Not only were we using acupuncture to reduce pain in arthritic older dogs, but we were using it to treat internal medicine disorders. We were using it to boost immune systems, reduce anxiety, and treat allergies.
Wally the non-Cushing’s dog
One of my earliest cases was a dog named Wally. He was older, and he was showing all the classic signs of Cushing’s disease.
Cushing’s disease is an overproduction of the stress hormones (cortisol) by the adrenal glands. Basically, the adrenal glands are out of control. It can be because of an actual adrenal gland growth, or it can be based higher up in the brain.
Either way, the symptoms are similar. Constant panting (especially at night), excessive drinking and urination. Often these dogs will develop a pot belly from the muscles in their body redistributing.
Wally came into the clinic several times for these symptoms. The only problem was that every time we would test him, he came back normal. He did not have Cushing’s disease, according to his blood tests.
We ran the tests several times, several months apart. And we tried a few things, but nothing was helping. I didn’t know what to do for him, Western medicine doesn’t really have many options for those symptoms if Cushing’s isn’t actually the problem.
Luckily for Wally, this was while I was taking my acupuncture class, and his owner was up for experimenting.
Cushing’s disease in Chinese medicine is a form of yin deficiency. Yin in the darker, wetter, cooling side of the yin/yang balance. When the yin is deficient, it’s like the air conditioner inside of them is broken so they’re hot and dry. So they pant, and they drink water by the bucket.
The first time I did acupuncture on him, I barely even knew what I was doing. I was only halfway through the class. Luckily, one of the major benefits of acupuncture is that it’s very rare to actually make things worse. It is a very safe method of treatment.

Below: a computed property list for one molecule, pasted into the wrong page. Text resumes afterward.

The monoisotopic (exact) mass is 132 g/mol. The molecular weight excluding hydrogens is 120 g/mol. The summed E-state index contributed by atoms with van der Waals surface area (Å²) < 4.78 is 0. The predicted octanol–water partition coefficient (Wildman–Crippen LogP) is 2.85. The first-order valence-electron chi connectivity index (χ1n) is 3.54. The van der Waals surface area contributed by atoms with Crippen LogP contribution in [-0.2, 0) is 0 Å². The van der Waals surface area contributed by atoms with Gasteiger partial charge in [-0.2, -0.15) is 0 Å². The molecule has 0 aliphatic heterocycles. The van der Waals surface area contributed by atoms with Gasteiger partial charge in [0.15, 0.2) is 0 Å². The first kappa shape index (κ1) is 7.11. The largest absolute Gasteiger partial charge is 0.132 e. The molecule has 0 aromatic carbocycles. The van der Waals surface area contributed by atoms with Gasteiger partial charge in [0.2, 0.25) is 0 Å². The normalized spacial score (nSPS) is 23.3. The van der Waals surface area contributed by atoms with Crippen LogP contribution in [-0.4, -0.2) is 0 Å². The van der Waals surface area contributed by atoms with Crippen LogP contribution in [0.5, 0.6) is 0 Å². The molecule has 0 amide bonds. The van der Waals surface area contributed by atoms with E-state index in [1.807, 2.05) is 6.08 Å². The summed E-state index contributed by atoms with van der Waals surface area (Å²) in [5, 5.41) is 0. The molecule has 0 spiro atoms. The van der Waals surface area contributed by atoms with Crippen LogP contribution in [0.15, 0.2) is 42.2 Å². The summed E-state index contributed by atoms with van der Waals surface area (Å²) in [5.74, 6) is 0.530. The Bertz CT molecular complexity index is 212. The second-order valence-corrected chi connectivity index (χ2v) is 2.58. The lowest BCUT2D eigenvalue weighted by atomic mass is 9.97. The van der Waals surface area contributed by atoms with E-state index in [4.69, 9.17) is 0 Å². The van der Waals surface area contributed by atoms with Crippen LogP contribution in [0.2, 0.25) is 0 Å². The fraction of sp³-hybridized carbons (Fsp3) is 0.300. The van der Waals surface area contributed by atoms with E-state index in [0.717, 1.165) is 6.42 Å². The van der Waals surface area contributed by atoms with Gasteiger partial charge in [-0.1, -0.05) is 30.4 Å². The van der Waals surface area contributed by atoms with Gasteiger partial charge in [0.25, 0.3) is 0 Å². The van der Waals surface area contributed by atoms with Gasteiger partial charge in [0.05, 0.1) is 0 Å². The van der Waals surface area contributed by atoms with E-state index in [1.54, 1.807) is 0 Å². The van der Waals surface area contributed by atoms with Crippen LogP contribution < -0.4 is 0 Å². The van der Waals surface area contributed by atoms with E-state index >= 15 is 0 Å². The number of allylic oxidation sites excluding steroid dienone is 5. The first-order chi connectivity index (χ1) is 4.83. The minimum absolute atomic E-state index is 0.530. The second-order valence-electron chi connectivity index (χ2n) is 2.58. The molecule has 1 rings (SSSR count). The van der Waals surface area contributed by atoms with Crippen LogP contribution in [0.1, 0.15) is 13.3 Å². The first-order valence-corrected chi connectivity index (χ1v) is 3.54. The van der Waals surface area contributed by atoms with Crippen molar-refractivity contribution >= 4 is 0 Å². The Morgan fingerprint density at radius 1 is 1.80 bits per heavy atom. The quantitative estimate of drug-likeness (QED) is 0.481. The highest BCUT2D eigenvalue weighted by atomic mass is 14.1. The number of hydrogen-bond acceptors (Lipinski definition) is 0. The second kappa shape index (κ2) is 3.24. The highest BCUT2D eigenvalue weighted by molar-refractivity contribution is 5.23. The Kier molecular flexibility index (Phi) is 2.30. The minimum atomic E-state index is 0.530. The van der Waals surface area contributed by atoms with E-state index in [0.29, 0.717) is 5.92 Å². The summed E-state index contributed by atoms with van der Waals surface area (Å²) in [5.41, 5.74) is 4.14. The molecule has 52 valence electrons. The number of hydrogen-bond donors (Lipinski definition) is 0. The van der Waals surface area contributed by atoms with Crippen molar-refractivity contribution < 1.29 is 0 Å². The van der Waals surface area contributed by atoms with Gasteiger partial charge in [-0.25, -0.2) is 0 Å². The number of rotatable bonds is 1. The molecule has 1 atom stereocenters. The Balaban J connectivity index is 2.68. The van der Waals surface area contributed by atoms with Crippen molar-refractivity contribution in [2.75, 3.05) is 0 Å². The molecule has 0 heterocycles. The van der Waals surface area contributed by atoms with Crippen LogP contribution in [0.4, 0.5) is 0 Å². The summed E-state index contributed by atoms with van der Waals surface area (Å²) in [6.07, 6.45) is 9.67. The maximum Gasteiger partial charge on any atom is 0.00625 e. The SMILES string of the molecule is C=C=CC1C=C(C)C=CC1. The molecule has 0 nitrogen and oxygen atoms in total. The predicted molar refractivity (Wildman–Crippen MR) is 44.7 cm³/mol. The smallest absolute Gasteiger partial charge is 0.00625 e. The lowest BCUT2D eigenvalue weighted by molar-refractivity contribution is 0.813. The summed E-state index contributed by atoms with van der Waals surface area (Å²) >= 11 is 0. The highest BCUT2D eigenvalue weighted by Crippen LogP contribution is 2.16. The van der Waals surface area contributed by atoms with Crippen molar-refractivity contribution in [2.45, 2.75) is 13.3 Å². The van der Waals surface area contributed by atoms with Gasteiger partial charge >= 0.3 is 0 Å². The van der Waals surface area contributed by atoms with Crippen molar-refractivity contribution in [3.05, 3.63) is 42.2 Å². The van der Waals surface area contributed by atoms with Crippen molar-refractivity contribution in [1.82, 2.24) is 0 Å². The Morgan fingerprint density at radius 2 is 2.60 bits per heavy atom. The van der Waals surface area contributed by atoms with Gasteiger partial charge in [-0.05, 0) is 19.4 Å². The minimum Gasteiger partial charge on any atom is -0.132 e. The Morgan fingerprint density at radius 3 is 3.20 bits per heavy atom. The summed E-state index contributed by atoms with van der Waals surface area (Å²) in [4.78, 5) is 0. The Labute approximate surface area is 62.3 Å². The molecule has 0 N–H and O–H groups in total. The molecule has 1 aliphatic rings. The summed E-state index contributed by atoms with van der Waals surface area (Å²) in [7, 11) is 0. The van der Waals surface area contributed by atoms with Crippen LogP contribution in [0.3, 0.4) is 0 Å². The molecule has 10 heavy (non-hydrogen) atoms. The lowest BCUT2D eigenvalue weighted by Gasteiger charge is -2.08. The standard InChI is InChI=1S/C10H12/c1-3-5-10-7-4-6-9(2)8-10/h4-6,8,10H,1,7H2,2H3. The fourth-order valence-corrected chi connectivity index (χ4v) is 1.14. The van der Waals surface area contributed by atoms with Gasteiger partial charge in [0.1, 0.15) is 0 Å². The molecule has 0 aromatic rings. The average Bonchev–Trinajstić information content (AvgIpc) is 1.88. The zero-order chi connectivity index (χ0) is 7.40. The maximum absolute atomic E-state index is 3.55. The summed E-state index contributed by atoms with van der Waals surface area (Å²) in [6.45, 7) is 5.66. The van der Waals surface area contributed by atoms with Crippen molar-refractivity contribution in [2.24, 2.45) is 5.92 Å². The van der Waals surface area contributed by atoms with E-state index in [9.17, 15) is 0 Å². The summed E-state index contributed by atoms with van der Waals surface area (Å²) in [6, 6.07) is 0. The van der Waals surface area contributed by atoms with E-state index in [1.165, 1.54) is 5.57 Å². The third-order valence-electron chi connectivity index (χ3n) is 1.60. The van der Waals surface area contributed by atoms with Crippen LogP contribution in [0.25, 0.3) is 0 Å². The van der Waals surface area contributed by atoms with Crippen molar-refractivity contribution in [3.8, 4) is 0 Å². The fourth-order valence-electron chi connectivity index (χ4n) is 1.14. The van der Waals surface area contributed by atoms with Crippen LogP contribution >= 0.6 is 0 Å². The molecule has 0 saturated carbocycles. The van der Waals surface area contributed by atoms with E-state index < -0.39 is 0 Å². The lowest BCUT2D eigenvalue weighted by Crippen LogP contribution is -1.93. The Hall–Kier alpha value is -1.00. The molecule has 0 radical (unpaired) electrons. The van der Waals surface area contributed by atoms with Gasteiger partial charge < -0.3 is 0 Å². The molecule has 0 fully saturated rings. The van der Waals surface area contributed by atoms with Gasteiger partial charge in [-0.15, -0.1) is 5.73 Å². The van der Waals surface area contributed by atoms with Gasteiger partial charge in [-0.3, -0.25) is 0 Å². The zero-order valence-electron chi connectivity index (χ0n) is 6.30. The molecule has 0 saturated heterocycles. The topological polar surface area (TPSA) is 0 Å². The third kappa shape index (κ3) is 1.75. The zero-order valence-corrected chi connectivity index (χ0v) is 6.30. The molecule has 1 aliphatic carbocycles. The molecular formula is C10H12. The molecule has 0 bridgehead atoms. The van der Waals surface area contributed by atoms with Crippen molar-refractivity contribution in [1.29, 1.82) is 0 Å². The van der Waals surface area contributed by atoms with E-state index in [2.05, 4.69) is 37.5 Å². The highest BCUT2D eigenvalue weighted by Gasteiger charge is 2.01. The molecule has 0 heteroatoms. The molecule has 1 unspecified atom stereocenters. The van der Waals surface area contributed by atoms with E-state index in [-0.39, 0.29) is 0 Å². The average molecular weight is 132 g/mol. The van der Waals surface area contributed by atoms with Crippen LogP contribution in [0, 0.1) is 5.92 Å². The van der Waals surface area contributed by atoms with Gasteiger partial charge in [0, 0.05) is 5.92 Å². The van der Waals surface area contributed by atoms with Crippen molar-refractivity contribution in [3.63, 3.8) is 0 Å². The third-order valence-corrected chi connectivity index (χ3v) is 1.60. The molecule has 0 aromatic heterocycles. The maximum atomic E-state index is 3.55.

So I stuck some needles in. I treated him for a liver imbalance (based on his breed and personality, we’ll talk more about that later), and I treated him for a yin deficiency.
And in the first session, his owner saw improvement. His panting decreased, he started sleeping better.
Over the next few sessions, she also noted that he wasn’t drinking as much water.
This was revolutionary for me. If he had tested positive for Cushing’s, we would have treated him as we always did, started him on a medication that basically suppresses the adrenal glands. If overused, that medication can actually damage the adrenal glands enough to send them in the wrong direction.
Adrenal glands that cannot produce enough stress hormone are actually MORE dangerous for the dog than adrenal glands overproducing. So basically, the medication isn’t a great choice for anyone.
But we would have put him on that medication, because that was the recognized treatment.
The fact that he DIDN’T test positive meant I had to experiment, reach outside of the box.
And the results were fantastic.
We saw dramatic improvement, and we didn’t even have him on potentially dangerous medications.
But, he wasn’t Cushinoid. What about the dogs who ARE positive for Cushing’s?
Well, as always, I will never tell you to discontinue medications without consulting with your veterinarian.
But I will say, I have since treated a couple of dogs who are positive for Cushing’s. And it still makes a difference.
So what’s the moral of today’s story?
For chronic diseases, including metabolic imbalances, alternative modalities can go a lot further towards healing the body than Western medications.
Western medications suppress a problem. Balancing the body can help it heal.
If your dog is dealing with imbalances, it can be worth finding a practitioner in your area.